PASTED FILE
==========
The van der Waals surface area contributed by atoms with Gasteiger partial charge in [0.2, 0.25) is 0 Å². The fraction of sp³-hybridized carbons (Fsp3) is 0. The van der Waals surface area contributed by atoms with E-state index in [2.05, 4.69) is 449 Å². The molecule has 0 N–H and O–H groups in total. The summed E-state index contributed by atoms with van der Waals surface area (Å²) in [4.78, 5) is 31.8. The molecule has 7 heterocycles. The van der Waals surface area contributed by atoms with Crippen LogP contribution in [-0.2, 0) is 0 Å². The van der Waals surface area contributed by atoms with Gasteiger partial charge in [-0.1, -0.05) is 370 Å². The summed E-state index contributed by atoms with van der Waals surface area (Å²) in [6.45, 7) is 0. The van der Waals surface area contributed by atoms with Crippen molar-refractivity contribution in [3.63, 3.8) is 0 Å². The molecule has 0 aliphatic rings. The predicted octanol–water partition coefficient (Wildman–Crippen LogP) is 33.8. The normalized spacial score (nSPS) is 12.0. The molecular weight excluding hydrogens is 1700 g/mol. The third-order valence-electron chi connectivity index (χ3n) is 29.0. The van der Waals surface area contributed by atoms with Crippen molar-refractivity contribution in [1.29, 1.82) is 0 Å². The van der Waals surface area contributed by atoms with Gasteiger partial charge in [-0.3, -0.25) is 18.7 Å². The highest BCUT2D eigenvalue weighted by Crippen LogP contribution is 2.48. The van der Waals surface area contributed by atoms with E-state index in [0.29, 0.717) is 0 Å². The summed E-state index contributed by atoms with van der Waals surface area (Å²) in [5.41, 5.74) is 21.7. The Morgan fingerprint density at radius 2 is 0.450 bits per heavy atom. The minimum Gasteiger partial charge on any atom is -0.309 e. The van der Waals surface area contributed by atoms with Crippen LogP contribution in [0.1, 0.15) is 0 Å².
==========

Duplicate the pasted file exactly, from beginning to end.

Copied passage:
The van der Waals surface area contributed by atoms with Gasteiger partial charge in [0.2, 0.25) is 0 Å². The fraction of sp³-hybridized carbons (Fsp3) is 0. The van der Waals surface area contributed by atoms with E-state index in [2.05, 4.69) is 449 Å². The molecule has 0 N–H and O–H groups in total. The summed E-state index contributed by atoms with van der Waals surface area (Å²) in [4.78, 5) is 31.8. The molecule has 7 heterocycles. The van der Waals surface area contributed by atoms with Crippen LogP contribution in [-0.2, 0) is 0 Å². The van der Waals surface area contributed by atoms with Gasteiger partial charge in [-0.1, -0.05) is 370 Å². The summed E-state index contributed by atoms with van der Waals surface area (Å²) in [6.45, 7) is 0. The van der Waals surface area contributed by atoms with Crippen molar-refractivity contribution in [3.63, 3.8) is 0 Å². The molecule has 0 aliphatic rings. The predicted octanol–water partition coefficient (Wildman–Crippen LogP) is 33.8. The normalized spacial score (nSPS) is 12.0. The molecular weight excluding hydrogens is 1700 g/mol. The third-order valence-electron chi connectivity index (χ3n) is 29.0. The van der Waals surface area contributed by atoms with Crippen molar-refractivity contribution in [1.29, 1.82) is 0 Å². The van der Waals surface area contributed by atoms with Gasteiger partial charge in [-0.3, -0.25) is 18.7 Å². The highest BCUT2D eigenvalue weighted by Crippen LogP contribution is 2.48. The van der Waals surface area contributed by atoms with E-state index in [0.29, 0.717) is 0 Å². The summed E-state index contributed by atoms with van der Waals surface area (Å²) in [5.41, 5.74) is 21.7. The Morgan fingerprint density at radius 2 is 0.450 bits per heavy atom. The minimum Gasteiger partial charge on any atom is -0.309 e. The van der Waals surface area contributed by atoms with Crippen LogP contribution in [0.1, 0.15) is 0 Å².